The 2012 Nuclear Security Summit was held from March 26th to 27th at the in COEX conference hall in, Seoul. This is the second summit following the 2010 Nuclear Security Summit held in Washington DC. Korea is proud to have hosted the largest international conference in its history, gathering 58 world leaders to the table. 53 heads of state along with chiefs of international organizations such as International Energy Agency participated in the summit.
The main objective of the summit was to ensure nuclear safety. Below are the three main issues covered at the summit.
1. Cooperative measures to combat the threat of nuclear terrorism
2. Protection of nuclear materials and related facilities
3. Prevention of illicit trafficking of nuclear materials
Despite the best intentions and well-conceived initiatives of the summit, certain civic groups and political parties were opposed to the 2012 Nuclear Security Summit. Consequently, they have formed a “No Nukes” Coalition and have held demonstrations demanding a “nuclear-free world.” Both historically and fundamentally there is no reason to oppose the 2012 Nuclear Summit, which aims at safe management and peaceful use of nuclear weapons. What, then, are the reasons behind the activists and their repugnance towards the nuclear summit?
To begin with, North Korea (NK) has always been notorious for its nuclear weapons program and countless threats on its neighboring countries. Recent test-launch of short-range missiles has raised concerns at the national level. Ignoring warnings from the United States, Japan, and Korea, North Korea is in its final stages of preparing the actual launch in mid April. In the same way, Iran is posing threats to the global world with its nuclear weapons. Danny Avalon, Israel’s deputy minister of foreign affairs said, “It is not just Israel against Iran. It’s Iran against the world community. Iran has global ambitions. It’s the responsibility of the world community to stop it.” < 저작권자 © 중앙헤럴드 무단전재 및 재배포금지 >
Thus it can be said that the first main issue of the summit- cooperative measures to combat the threat of nuclear terrorism- is to keep a close watch on NK and Iran, simultaneously pressuring them to disarm all nuclear weapons. However, neither NK nor Iran participated in the summit. Many activists believe this is a huge flaw and are disgruntled at the absence of the core problem itself. They believe it illogical to seek solutions without the presence of these two countries in the summit.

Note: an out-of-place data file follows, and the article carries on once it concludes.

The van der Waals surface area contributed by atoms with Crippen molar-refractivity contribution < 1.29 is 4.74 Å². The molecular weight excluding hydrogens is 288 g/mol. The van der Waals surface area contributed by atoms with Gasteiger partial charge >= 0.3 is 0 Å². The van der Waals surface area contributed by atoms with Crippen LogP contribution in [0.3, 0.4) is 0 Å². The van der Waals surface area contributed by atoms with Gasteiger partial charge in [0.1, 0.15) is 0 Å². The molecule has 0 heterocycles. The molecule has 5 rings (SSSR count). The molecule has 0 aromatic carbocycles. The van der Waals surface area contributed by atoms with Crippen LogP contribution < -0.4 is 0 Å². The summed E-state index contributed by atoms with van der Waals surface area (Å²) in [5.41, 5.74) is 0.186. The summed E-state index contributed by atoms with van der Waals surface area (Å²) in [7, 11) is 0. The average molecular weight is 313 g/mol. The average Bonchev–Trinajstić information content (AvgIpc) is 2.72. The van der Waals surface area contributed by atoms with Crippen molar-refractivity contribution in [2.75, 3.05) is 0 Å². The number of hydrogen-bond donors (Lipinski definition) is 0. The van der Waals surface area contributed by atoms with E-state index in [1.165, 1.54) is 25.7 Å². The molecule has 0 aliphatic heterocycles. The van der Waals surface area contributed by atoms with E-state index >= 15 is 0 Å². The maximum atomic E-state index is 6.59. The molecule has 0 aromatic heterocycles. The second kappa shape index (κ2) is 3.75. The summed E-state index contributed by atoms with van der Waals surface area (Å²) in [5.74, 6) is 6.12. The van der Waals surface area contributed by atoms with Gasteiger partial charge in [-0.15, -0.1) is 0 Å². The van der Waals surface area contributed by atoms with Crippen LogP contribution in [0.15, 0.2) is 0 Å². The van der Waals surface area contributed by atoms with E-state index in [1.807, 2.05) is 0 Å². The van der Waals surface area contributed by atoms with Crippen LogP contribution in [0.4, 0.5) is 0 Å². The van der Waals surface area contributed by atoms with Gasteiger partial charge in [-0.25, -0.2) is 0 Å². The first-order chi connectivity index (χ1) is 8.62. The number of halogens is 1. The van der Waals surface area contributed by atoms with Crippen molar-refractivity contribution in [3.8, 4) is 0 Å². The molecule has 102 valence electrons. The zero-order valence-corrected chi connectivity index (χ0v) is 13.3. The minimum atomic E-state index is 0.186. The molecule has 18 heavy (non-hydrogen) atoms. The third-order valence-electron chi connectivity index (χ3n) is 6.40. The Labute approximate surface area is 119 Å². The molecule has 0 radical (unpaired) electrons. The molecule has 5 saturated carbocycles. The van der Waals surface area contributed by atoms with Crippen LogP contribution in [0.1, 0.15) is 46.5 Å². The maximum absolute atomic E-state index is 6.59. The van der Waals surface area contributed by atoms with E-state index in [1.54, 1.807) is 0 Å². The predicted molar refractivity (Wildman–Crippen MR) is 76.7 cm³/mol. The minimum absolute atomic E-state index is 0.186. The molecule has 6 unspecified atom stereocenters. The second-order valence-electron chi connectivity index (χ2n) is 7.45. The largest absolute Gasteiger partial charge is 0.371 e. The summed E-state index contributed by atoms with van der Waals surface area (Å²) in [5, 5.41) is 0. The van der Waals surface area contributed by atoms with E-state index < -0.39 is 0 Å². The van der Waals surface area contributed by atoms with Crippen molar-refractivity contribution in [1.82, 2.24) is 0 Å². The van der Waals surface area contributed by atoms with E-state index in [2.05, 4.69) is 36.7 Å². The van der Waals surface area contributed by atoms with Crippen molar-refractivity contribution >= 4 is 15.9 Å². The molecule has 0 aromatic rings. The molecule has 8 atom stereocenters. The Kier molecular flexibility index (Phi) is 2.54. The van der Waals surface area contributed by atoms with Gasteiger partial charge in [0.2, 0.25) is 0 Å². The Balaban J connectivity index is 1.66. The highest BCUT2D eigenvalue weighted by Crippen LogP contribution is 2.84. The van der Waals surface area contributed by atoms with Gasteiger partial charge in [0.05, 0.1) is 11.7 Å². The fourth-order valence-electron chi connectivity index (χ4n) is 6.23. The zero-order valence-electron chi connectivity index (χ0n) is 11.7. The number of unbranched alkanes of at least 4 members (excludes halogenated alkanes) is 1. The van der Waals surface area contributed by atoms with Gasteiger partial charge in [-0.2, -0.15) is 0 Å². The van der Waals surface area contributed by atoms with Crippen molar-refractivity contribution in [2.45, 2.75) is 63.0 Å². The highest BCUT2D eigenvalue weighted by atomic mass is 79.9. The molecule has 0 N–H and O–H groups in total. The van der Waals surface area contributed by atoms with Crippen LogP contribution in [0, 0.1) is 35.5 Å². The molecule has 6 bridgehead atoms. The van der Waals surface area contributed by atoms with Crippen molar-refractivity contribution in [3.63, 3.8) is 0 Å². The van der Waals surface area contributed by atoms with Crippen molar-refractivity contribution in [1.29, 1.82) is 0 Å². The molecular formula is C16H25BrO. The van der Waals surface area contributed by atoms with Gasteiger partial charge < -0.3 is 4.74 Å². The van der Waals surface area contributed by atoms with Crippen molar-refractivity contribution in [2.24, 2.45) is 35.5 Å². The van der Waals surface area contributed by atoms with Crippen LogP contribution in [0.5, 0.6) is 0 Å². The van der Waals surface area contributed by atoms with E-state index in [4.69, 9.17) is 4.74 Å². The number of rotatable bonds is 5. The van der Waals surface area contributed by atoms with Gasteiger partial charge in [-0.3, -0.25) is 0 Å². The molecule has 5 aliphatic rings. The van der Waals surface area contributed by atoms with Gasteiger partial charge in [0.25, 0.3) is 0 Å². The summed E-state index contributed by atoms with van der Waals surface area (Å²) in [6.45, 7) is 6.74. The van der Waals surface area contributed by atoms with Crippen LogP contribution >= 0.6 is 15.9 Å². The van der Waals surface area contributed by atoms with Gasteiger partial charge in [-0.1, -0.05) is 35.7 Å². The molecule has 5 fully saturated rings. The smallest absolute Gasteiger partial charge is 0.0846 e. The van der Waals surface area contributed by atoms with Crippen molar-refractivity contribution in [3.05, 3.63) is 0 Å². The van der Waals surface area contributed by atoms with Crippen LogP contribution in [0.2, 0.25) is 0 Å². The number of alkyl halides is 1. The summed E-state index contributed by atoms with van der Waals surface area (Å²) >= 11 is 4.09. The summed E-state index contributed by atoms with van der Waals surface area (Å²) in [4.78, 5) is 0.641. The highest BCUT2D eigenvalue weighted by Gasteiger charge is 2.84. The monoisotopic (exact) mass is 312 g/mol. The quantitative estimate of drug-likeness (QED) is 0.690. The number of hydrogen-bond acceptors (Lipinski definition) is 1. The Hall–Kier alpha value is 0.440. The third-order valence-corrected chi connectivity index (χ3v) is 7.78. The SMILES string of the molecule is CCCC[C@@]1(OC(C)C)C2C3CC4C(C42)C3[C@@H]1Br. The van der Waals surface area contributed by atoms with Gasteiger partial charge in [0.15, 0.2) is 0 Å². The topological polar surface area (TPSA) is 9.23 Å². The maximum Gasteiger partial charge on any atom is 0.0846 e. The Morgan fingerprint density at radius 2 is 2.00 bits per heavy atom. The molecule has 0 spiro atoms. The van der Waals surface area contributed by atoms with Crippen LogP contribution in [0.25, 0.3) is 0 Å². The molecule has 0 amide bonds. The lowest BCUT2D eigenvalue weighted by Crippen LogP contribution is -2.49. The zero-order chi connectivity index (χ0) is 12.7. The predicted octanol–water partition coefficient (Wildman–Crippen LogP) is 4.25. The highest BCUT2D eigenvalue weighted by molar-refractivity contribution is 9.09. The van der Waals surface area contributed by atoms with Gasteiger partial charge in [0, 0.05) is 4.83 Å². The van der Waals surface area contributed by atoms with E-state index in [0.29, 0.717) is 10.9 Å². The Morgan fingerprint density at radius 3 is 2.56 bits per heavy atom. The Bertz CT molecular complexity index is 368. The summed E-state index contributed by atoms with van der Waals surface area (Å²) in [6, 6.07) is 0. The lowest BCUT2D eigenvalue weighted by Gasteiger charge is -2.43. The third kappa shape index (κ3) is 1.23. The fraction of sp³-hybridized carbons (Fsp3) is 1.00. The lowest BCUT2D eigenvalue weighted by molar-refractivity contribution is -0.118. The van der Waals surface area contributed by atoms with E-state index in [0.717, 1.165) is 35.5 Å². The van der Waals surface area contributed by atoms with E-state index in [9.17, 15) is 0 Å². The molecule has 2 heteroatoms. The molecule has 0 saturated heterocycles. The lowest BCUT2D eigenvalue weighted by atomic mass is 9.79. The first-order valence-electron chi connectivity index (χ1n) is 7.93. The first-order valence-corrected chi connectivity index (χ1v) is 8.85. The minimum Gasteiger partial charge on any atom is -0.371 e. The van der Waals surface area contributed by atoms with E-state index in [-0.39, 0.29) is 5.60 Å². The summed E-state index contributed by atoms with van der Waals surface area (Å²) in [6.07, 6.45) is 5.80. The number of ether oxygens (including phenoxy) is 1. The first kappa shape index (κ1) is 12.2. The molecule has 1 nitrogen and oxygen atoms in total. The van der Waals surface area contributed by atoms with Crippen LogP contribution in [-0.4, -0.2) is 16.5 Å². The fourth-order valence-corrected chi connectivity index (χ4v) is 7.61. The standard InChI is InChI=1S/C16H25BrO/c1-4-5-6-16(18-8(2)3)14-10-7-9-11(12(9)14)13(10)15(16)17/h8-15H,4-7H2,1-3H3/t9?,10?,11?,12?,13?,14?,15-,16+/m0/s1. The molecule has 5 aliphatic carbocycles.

Consequently, in the aftermath of the nuclear disaster of Fukushima, many questioned the necessity of operating nuclear reactors. Those who opposed to the 2012 Nuclear Security Summit found the second issue a mere paradox. Some local activists have said, “The summit calls for a world without nuclear weapons, but didn’t address the plan to scrap nuclear reactors as well as nuclear weapons. Having said that, the goal of the summit is no more than an empty slogan.” The anti nuclear activists believe that there will be no form of “safe” nuclear power unless nations agree to demolish all existing nuclear power plants.
Thus, the activists claim that the summit is not promoting security at all. Instead, they see the summit as a way to yield privileges to the nations so that they can make more money for the nuclear industry. Instead of giving the strong nations the upper hand of exploiting nuclear weapons and other nuclear related researches, some activists demand that all nations must invest money in renewable energy sources and ultimately stop any construction of nuclear power plants.
To the advocates of the nuclear summit, the stationed protests by the anti- nuclear activists may be nothing more than crossing the fine line of becoming irrationally radical. Their demands on absolute abolition of nuclear weapons and rejection on further operation of all nuclear power plants are idealistic in a way that fails to consider the reality, making it impossible to implement. However, as is with all matters in life, there are apt to be collision. We thus have to find the optimal point on which the two opposing sides can reconcile. The on-going debate upon the abolition of nuclear weapons is, to say the least, only just begun.